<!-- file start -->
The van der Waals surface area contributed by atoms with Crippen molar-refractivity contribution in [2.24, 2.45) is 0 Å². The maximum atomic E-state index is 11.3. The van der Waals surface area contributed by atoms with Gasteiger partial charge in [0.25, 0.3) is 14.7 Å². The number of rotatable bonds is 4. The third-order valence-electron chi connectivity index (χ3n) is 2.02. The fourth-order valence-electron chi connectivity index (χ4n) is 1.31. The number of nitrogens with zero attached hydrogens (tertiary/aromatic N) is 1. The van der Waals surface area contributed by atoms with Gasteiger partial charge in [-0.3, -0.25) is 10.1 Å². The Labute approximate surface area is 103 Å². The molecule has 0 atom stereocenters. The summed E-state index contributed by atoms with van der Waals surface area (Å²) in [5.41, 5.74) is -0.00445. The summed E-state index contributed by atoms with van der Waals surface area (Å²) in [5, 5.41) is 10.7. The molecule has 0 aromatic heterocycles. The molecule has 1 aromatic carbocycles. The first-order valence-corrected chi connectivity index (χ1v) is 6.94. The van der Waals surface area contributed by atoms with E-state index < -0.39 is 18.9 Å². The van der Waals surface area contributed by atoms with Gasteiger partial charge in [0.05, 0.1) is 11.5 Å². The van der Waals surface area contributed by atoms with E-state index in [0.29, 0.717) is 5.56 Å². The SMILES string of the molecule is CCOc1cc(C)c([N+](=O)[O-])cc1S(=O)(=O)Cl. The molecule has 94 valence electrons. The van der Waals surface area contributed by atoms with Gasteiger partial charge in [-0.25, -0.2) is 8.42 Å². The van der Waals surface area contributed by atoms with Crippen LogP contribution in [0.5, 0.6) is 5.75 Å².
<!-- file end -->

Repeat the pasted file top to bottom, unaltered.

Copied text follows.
The van der Waals surface area contributed by atoms with Crippen molar-refractivity contribution in [2.24, 2.45) is 0 Å². The maximum atomic E-state index is 11.3. The van der Waals surface area contributed by atoms with Gasteiger partial charge in [0.25, 0.3) is 14.7 Å². The number of rotatable bonds is 4. The third-order valence-electron chi connectivity index (χ3n) is 2.02. The fourth-order valence-electron chi connectivity index (χ4n) is 1.31. The number of nitrogens with zero attached hydrogens (tertiary/aromatic N) is 1. The van der Waals surface area contributed by atoms with Gasteiger partial charge in [-0.3, -0.25) is 10.1 Å². The Labute approximate surface area is 103 Å². The molecule has 0 atom stereocenters. The summed E-state index contributed by atoms with van der Waals surface area (Å²) in [5.41, 5.74) is -0.00445. The summed E-state index contributed by atoms with van der Waals surface area (Å²) in [5, 5.41) is 10.7. The molecule has 0 aromatic heterocycles. The molecule has 1 aromatic carbocycles. The first-order valence-corrected chi connectivity index (χ1v) is 6.94. The van der Waals surface area contributed by atoms with E-state index < -0.39 is 18.9 Å². The van der Waals surface area contributed by atoms with Gasteiger partial charge in [0.05, 0.1) is 11.5 Å². The van der Waals surface area contributed by atoms with E-state index in [0.29, 0.717) is 5.56 Å². The SMILES string of the molecule is CCOc1cc(C)c([N+](=O)[O-])cc1S(=O)(=O)Cl. The molecule has 94 valence electrons. The van der Waals surface area contributed by atoms with Gasteiger partial charge in [-0.25, -0.2) is 8.42 Å². The van der Waals surface area contributed by atoms with Crippen LogP contribution in [0.5, 0.6) is 5.75 Å².